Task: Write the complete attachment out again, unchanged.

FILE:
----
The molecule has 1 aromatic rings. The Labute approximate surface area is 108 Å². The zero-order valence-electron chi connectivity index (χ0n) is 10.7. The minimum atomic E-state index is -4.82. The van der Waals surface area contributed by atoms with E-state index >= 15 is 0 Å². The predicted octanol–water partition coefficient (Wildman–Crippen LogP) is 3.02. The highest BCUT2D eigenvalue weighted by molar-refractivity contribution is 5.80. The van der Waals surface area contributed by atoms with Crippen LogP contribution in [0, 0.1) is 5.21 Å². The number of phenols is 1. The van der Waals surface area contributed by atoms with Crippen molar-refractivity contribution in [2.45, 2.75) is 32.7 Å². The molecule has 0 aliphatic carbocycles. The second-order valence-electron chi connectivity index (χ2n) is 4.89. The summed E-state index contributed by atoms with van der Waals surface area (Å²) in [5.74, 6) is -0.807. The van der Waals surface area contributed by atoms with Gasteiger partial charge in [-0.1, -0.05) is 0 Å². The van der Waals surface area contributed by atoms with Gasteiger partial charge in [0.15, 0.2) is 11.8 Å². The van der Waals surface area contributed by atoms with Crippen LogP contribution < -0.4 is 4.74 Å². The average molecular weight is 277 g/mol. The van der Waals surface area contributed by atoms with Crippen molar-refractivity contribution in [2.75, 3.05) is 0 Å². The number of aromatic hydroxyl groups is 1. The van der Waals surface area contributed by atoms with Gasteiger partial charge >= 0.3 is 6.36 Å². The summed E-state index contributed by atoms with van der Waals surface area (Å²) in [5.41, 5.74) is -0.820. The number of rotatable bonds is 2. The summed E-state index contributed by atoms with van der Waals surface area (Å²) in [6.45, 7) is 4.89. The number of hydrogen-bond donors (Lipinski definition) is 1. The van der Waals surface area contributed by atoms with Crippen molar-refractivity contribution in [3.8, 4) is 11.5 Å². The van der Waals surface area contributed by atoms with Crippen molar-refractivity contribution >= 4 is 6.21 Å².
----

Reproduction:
The molecule has 1 aromatic rings. The Labute approximate surface area is 108 Å². The zero-order valence-electron chi connectivity index (χ0n) is 10.7. The minimum atomic E-state index is -4.82. The van der Waals surface area contributed by atoms with E-state index >= 15 is 0 Å². The predicted octanol–water partition coefficient (Wildman–Crippen LogP) is 3.02. The highest BCUT2D eigenvalue weighted by molar-refractivity contribution is 5.80. The van der Waals surface area contributed by atoms with Crippen LogP contribution in [0, 0.1) is 5.21 Å². The number of phenols is 1. The van der Waals surface area contributed by atoms with Crippen molar-refractivity contribution in [2.45, 2.75) is 32.7 Å². The molecule has 0 aliphatic carbocycles. The second-order valence-electron chi connectivity index (χ2n) is 4.89. The summed E-state index contributed by atoms with van der Waals surface area (Å²) in [5.74, 6) is -0.807. The van der Waals surface area contributed by atoms with Gasteiger partial charge in [-0.1, -0.05) is 0 Å². The van der Waals surface area contributed by atoms with Gasteiger partial charge in [0.15, 0.2) is 11.8 Å². The van der Waals surface area contributed by atoms with Crippen LogP contribution < -0.4 is 4.74 Å². The average molecular weight is 277 g/mol. The van der Waals surface area contributed by atoms with Crippen molar-refractivity contribution in [2.75, 3.05) is 0 Å². The number of aromatic hydroxyl groups is 1. The van der Waals surface area contributed by atoms with Gasteiger partial charge >= 0.3 is 6.36 Å². The summed E-state index contributed by atoms with van der Waals surface area (Å²) in [5.41, 5.74) is -0.820. The number of rotatable bonds is 2. The summed E-state index contributed by atoms with van der Waals surface area (Å²) in [6.45, 7) is 4.89. The number of hydrogen-bond donors (Lipinski definition) is 1. The van der Waals surface area contributed by atoms with Crippen molar-refractivity contribution in [3.8, 4) is 11.5 Å². The van der Waals surface area contributed by atoms with Crippen molar-refractivity contribution >= 4 is 6.21 Å².